From this closing scene we may travel back over the earlier years in the first adequate biography of Whitman* yet published. Mr. Binns, a worshipping young Englishman who still retains some leaven of common sense, has skilfully thrown into relief the capital moments of Whitman's career, particularly that obscure period when he was formulating his new art. We see Whitman, first as a writer of meagre talent, promising to develop into a lesser Poe or Hawthorne; then a time of silence, and suddenly, in the year 1855, in the exact mezzo cammin of his life, he prints the first issue of that extraordinary book, the Leaves of Grass, with its dithyrambic annunciation of the wedding of Romantic individualism with sentimental democracy:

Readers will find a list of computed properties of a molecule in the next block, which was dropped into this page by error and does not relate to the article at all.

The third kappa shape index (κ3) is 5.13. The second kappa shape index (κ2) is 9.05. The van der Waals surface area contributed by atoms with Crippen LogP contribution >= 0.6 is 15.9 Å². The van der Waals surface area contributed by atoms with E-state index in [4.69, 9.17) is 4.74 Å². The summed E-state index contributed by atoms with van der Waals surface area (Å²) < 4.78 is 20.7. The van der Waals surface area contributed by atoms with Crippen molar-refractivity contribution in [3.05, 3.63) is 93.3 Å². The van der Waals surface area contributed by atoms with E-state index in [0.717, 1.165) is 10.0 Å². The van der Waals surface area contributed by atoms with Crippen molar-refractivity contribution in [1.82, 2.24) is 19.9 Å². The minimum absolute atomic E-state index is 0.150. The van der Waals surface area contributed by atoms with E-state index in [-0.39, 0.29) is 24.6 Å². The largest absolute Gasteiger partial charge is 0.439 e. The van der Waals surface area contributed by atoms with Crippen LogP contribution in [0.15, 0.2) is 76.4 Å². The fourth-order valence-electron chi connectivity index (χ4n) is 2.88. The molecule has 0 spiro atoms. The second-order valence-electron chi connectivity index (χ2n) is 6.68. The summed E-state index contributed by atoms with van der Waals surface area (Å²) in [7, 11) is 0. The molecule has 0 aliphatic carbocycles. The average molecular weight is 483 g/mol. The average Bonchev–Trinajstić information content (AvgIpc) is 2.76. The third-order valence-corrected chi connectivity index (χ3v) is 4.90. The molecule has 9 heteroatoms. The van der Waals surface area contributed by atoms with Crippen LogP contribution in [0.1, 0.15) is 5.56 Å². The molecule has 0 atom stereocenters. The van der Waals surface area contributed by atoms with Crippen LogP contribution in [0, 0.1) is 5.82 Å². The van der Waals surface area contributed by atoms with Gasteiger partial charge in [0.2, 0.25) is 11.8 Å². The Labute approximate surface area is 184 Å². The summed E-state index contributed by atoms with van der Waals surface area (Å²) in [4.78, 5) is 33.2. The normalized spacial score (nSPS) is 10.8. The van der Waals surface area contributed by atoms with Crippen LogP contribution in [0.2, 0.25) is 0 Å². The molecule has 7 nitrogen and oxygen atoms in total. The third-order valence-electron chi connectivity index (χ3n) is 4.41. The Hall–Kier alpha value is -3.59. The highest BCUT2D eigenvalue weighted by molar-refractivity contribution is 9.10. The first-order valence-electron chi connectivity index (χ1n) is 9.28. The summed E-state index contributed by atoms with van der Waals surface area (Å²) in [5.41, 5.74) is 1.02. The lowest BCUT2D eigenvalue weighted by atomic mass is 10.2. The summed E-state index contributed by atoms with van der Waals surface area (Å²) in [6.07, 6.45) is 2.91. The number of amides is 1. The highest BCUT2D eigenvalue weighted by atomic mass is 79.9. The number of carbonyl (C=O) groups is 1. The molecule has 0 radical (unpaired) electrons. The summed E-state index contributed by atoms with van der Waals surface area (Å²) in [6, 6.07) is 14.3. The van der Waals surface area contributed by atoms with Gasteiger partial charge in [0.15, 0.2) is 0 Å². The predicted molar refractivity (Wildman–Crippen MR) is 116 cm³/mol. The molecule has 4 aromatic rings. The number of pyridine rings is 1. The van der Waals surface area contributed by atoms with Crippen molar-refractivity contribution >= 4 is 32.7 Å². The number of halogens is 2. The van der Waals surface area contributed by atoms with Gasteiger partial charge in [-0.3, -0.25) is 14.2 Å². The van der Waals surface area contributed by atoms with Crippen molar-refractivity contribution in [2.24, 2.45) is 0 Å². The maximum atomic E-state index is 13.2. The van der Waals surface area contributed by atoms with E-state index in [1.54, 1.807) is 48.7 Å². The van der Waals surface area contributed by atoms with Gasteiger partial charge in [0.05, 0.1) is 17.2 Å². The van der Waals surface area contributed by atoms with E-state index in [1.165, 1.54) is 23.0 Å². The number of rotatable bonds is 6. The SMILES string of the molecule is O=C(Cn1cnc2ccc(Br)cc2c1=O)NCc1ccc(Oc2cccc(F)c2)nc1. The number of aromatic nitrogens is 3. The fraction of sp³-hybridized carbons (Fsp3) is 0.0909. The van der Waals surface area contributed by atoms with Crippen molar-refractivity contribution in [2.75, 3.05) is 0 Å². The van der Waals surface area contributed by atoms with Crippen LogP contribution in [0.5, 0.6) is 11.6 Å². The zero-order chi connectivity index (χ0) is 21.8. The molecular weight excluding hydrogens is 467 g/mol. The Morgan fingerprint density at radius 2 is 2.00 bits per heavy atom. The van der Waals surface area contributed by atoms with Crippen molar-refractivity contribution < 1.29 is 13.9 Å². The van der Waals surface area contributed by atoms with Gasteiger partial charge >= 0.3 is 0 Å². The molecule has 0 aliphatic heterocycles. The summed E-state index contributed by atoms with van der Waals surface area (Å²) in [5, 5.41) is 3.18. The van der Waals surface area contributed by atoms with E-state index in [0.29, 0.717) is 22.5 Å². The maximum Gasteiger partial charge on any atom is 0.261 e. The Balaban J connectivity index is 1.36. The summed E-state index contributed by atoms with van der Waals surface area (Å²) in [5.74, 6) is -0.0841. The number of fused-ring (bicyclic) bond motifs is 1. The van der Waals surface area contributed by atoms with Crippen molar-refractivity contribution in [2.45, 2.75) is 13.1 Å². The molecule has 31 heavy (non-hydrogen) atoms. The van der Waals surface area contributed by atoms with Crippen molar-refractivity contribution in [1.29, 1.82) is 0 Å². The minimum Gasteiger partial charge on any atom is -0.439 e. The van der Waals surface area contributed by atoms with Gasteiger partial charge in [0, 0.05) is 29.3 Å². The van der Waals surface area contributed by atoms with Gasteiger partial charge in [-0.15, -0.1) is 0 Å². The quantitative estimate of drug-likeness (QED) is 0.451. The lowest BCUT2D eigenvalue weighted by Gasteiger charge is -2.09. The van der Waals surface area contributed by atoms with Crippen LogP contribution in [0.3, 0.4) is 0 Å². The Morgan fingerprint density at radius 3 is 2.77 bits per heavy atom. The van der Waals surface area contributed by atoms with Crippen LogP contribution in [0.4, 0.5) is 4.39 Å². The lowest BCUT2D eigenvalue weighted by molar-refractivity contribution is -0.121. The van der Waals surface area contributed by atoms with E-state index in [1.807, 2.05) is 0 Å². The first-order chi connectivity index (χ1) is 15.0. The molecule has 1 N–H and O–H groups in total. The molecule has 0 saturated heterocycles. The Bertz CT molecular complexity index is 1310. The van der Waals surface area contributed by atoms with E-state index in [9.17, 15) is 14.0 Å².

I celebrate myself, and sing myself,
And what I assume you shall assume,
For every atom belonging to me as good belongs to you.

I loafe and invite my soul,
I lean and loafe at my ease observing a spear of summer grass.